Especially if the food and drink are limited quantities in the game,
which is often the case.

I'm still undecided about the above effects. I've got sleep and drink
mechanisms already in place in my code (very easy to do), but are turned
off. My game takes place largely in the desert, so drinking is a crucial
element in a simulation. I can't quite decide if I'm going to hassle the
player with constantly finding water to drink, food to eat, and a safe
place to sleep every 100 turns.

I admit the unreality of spending day after day in the desert and never
taking a drink, but there's such a thing as artistic license. No matter
how often you drink in Enchanter, you never have to urinate.

Scott


--
----------------------| S.P. Harvey |--------------------------

"I do not know which to prefer, / The beauty of inflections /
Or the beauty of innuendoes / The blackbird whistling /
Or just after." - Wallace Stevens
----------------------| sha...@interaccess.com |--------------------------

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Steven Grady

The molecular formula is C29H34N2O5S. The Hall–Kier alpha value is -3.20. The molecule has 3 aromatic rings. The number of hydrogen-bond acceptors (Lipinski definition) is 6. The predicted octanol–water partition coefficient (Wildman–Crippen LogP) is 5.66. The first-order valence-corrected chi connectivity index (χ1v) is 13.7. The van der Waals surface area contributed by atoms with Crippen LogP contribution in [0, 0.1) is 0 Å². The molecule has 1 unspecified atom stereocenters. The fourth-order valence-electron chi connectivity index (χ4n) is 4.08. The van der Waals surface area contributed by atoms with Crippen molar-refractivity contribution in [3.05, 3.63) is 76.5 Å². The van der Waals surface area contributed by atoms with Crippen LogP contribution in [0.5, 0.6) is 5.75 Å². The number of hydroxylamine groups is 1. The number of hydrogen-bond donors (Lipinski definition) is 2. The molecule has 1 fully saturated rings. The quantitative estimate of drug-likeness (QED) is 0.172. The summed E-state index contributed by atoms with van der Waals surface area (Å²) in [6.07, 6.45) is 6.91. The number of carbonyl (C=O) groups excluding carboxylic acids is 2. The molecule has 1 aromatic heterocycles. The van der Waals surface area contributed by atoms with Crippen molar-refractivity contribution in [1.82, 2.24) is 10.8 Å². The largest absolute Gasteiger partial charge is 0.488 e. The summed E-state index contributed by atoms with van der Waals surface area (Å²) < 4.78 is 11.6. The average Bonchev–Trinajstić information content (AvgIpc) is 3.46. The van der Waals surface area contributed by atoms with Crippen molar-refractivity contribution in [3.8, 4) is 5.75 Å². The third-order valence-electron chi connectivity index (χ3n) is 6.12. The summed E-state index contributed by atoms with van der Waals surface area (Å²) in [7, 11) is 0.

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Oct 17, 1994, 2:03:14 PM10/17/94
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It occurs to me that one way of resolving this would be to more accurately
model time passing. Rather than have the same amount of time pass with
each "move", actions might have a corresponding "time to complete"
attribute. One result of this would be that when interesting things
are happening (e.g. exploring a room, reading some letters, talking to
someone), a lot of "moves" might only take a few minutes, whereas if
the player is doing something like traveling a great distance, one
move might correspond to many hours. Only in the latter situation
would issues like food and sleep occurrences the player has to deal with
often, and in such cases they might legitimately be considered important
to the storyline.

This doesn't really address the original question of the importance
of simulating irrelevant elements for the sake of realism. But
there might be occasions where more detailed simulation aids
playability..

Steven